Don’t Beat Yourself Up About Those New Year’s Resolutions avatar Posted by Dr. Mike Brooks
Feb 1, 2013
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willpowerinstinctuscoverI just finished a wonderful book (audio format for me) entitled The Willpower Instinct: How Self-Control Works, Why It Matters, and What You Can Do to Get More of It  by Dr. Kelly McGonigal, who is a professor of health psychology at Stanford University. Among the many great insights that I gleaned from this book, one is an area that I discussed in a previous blog about self-compassion. As it happens, it is also relevant to keeping those New Year’s Resolutions. Hey, it’s not too late to get back on that horse if you’ve fallen off!

Oftentimes when we our willpower comes up a bit short and we don’t follow through with an I Will (e.g., I will exercise daily) or I Won’t (I won’t have a dessert after dinner) power challenge, we kick ourselves. In fact, you might be kicking yourself right now for not sticking with your New Year’s Resolutions!

Here’s the thing about beating ourselves up about our inevitable mistakes, shortcomings, and willpower failures: self-denigration makes it MORE likely that we will make those mistakes and NOT less likely. Let’s take an example of someone who is trying to eat healthier because he is a “stress” eater. Let’s call him Bill. Bill has a history of eating junk food to cope with stress. Although it might feel good in the moment, Bill has come to realize that the stress eating is causing him to gain weight, experience health problems, and feel worse about himself. Bill makes a New Year’s Resolution to cut out junk food for 6 days per week (allowing one day off actually makes it more likely he will stick with such a plan). Now Bill gets very stressed out about work and, instead of going to the gym or using some other positive coping mechanisms, he has three days during the week in which he indulges in fast food.

Bill feels incredibly guilty about this slip-up. He tells himself negative messages such as, “You are such a loser. You have no willpower. You will never be able to lose weight and keep it off.” What effect does this have on Bill? He feels worse. In effect, this denigrating self- talk beats him down and causes more stress. Ultimately, because he is feeling so low, he is more inclined to reach out for one of his stand-by self-soothing behaviors: eating junk food. Thus, Bill has fallen off his healthier eating wagon and is now caught up in a viscous cycle of stress eating and self-denigration.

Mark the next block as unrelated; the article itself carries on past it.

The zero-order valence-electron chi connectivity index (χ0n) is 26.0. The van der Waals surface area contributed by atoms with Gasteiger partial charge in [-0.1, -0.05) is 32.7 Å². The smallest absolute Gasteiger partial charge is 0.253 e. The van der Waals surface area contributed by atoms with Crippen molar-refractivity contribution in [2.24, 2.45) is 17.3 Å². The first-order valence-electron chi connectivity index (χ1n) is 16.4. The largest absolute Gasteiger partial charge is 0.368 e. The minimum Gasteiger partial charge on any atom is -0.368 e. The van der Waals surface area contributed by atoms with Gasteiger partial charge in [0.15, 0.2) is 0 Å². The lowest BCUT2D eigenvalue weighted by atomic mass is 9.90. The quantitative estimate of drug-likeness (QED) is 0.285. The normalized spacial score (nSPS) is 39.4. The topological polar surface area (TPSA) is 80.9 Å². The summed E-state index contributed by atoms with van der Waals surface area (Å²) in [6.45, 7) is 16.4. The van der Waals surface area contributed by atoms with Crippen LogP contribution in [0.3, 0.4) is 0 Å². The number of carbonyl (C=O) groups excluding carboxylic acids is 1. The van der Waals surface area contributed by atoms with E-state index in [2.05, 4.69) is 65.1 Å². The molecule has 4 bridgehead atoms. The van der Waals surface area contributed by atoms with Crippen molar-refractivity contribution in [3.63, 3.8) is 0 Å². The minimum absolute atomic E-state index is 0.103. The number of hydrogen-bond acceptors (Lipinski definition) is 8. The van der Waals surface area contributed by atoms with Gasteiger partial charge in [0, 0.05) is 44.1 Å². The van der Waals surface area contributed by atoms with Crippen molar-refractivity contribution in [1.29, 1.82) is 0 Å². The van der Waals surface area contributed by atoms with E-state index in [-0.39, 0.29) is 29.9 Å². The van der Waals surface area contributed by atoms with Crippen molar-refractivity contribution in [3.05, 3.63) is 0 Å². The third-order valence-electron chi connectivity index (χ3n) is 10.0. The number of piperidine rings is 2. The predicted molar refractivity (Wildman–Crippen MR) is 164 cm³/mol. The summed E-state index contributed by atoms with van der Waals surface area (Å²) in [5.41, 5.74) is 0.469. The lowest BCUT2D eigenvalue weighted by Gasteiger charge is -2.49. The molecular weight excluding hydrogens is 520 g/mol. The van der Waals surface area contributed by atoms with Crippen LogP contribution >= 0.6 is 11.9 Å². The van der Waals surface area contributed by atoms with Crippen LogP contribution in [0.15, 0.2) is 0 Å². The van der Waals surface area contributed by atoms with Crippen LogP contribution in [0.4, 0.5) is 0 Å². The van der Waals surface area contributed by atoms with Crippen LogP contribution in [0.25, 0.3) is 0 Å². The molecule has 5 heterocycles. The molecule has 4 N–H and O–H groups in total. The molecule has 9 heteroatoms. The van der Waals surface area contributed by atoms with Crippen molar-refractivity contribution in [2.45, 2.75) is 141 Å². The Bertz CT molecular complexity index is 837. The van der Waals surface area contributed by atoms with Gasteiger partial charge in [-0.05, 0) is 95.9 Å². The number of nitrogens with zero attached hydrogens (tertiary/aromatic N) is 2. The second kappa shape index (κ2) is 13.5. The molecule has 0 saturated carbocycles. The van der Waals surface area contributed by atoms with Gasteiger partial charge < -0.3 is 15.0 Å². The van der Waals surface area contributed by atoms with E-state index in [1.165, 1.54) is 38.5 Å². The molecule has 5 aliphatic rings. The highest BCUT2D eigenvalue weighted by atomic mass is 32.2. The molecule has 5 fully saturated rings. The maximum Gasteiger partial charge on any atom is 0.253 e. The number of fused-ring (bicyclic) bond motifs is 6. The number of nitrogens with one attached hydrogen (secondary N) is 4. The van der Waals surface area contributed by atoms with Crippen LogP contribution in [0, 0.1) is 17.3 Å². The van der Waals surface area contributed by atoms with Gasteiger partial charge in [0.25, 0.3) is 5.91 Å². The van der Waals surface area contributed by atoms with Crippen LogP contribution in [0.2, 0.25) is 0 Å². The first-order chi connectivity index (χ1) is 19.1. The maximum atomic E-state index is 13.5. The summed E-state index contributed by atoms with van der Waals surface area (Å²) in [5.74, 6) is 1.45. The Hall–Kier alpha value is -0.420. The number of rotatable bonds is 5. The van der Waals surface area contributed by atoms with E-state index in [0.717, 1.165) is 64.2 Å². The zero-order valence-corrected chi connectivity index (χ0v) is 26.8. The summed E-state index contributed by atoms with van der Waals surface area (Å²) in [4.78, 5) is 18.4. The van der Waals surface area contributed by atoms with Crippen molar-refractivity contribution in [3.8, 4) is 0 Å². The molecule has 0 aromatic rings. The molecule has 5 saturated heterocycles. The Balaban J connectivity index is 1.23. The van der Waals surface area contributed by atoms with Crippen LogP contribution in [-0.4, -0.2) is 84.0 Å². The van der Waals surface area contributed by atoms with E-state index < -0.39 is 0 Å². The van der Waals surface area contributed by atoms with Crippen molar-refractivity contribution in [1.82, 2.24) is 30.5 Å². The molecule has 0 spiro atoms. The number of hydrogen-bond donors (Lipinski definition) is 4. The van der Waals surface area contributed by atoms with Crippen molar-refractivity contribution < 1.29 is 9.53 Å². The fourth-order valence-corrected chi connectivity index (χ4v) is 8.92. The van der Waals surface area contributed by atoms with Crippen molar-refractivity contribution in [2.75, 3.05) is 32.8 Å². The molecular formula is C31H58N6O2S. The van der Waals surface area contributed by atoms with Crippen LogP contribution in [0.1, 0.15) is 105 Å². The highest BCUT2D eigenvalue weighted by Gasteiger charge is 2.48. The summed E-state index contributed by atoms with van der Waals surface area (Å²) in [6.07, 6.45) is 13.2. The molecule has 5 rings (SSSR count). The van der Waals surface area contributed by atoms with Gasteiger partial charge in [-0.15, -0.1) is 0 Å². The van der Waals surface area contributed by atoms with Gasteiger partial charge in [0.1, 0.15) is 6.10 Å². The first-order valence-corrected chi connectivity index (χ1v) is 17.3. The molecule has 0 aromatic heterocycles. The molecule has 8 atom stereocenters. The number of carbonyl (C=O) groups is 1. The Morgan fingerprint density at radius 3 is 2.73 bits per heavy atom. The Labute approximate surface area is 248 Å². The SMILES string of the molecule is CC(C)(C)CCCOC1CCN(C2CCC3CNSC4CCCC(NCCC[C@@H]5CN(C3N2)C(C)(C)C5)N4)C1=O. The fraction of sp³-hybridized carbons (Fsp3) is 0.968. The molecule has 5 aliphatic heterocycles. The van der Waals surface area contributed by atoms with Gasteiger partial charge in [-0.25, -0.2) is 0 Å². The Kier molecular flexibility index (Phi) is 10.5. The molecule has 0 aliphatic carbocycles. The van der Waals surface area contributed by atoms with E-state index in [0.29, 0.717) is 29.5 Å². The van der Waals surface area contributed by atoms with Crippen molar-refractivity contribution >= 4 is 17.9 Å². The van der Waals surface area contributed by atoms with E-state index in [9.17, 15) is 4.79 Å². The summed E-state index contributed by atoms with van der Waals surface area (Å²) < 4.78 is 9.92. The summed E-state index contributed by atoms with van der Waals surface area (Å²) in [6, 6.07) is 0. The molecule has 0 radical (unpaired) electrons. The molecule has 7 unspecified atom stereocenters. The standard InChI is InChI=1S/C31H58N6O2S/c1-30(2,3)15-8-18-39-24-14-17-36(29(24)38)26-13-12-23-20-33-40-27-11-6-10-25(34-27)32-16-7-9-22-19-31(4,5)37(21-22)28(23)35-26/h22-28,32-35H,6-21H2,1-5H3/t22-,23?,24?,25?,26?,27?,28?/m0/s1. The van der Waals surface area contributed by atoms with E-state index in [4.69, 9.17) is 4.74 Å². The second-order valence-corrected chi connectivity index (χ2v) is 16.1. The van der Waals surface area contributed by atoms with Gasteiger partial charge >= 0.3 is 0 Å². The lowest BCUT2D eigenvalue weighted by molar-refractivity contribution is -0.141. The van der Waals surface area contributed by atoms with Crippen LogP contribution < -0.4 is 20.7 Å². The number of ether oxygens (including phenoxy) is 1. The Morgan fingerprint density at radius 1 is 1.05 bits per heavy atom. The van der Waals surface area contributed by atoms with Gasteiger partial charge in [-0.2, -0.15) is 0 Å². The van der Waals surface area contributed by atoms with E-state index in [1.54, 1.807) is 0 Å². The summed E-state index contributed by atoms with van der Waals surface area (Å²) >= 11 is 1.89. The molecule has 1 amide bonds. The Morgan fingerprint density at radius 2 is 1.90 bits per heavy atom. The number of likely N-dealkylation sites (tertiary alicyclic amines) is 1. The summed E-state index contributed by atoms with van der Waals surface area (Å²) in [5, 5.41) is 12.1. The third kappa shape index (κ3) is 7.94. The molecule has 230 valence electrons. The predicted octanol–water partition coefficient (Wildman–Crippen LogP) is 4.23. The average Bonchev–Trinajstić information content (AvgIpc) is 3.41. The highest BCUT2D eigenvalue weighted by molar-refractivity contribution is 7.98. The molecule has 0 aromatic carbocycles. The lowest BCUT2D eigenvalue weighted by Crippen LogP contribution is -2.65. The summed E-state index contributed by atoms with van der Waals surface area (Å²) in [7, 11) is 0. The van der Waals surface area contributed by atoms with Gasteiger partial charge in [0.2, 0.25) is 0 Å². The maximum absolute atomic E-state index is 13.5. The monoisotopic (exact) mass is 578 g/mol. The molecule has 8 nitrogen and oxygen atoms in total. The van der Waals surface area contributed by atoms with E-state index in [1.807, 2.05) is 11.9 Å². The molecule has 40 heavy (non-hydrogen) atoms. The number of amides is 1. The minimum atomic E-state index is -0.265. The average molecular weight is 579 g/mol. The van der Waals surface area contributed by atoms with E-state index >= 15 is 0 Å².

As I discussed in my previous blog on self-compassion, Bill should judge the action (e.g., “Oops! I slipped up there! That’s not sticking with my goal of eating healthy 6 out of 7 days of the week.”) but NOT himself (e.g., “I’m a bad person for not sticking with my goal.”). There is a huge difference here. Self-denigration undermines our goals. By viewing ourselves as “losers” or other such negative terms, why bother trying? It assigns an identity to who we are and thus what we can expect from ourselves (i.e., losers lose). In contrast, focusing on the particular aspects of our slip-ups and shortcomings can empower us because it is situational, which we can address,  and not who we are.  And, as Dr. McGonigal shows in The Willpower Instinct, self-denigration drains our willpower, which then leads to more willpower failures.

So, if you have slipped up on your New Year’s Resolutions, don’t beat yourself up about it. Show some self-compassion. If your friend Emily told you that she slipped up on her resolution, would you call her a loser? Of course not! You deserve the same compassion that you would show your friends and loved ones. Heck, we are often more compassionate toward complete strangers than we are to ourselves! By being forgiving of our own mistakes, we give ourselves the grace and willpower to get back on the horse again and achieve our goals.

 

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Dr. Brooks is a Licensed Psychologist and the Director of the Austin Psychology & Assessment Center (ApaCenter). He provides therapy, consultation, and coaching services to adolescents and adults. His areas of specialization and professional interests include mindfulness, cognitive behavioral therapy,solution-oriented therapy, feedback informed treatment (FIT), positive psychology, positive computing, empirically-supported treatment, and existential issues.
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